Both companies are reluctant to throw out winning strategies and in the case of Dell, winning executives, too, in response to a little turbulence.
But Michael Dell didn't just sit tight for the past few months and wait for the world to return to some former state. He must have started looking for fresh talent months ago, tentatively at first (if he is capable of being tentative). He must have decided to make changes at the top of his company weeks ago. And now he is in motion, kicking off what will inevitably become a chain reaction reaching every corner of his enterprise.
IBM is probably in motion, too, behind its thick corporate curtains. It has already made a number of executive changes during the past few months, but it has done nothing that could be described as a major renovation. Maybe IBM is still recovering from all the great changes it made during the Gerstner era. Maybe IBM thought it had done all it had to when it disposed of its PC business. But we doubt IBM can afford to ignore the signals coming from the worldwide server market, indications that business not somehow different and maybe not as healthy.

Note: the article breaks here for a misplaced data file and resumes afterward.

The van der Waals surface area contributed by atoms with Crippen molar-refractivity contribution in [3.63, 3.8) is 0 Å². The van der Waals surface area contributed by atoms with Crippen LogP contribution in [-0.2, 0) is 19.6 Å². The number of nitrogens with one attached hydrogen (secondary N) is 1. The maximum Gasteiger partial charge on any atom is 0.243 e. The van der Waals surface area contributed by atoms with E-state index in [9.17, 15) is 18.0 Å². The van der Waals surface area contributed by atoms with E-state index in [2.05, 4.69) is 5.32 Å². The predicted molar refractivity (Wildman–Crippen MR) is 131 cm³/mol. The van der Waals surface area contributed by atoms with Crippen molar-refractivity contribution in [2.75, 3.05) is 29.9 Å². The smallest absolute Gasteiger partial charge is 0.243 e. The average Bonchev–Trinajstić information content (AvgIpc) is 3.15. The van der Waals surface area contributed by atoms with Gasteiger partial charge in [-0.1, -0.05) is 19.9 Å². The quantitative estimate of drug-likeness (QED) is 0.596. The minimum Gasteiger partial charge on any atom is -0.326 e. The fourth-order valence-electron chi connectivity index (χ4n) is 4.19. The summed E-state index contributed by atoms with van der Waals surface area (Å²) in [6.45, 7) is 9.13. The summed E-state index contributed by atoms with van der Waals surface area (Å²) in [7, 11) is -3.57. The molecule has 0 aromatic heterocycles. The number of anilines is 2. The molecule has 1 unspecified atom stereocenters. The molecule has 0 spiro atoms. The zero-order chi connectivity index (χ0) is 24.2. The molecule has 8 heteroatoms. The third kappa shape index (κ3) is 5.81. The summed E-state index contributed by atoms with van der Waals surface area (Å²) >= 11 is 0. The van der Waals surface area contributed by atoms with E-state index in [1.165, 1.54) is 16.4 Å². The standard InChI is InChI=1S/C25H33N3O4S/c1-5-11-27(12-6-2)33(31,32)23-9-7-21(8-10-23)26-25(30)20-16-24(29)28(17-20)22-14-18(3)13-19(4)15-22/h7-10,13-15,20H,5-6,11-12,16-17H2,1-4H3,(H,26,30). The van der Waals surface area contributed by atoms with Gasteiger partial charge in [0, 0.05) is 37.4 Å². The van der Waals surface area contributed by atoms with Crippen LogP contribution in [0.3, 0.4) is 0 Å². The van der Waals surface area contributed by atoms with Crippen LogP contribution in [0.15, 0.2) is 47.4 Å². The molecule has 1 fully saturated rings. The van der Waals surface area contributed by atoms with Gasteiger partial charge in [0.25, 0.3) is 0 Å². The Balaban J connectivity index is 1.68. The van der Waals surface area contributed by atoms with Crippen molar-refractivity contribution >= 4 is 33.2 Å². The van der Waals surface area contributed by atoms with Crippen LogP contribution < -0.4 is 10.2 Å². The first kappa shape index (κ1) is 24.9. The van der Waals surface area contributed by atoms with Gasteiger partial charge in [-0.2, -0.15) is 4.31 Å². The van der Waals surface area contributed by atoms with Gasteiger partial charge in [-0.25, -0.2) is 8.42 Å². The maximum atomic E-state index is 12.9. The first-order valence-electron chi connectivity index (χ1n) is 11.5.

What we expect is that, as is often the case, IBM will act a bit later than other companies might, but in the end implement some striking changes in its character and maybe even its structure.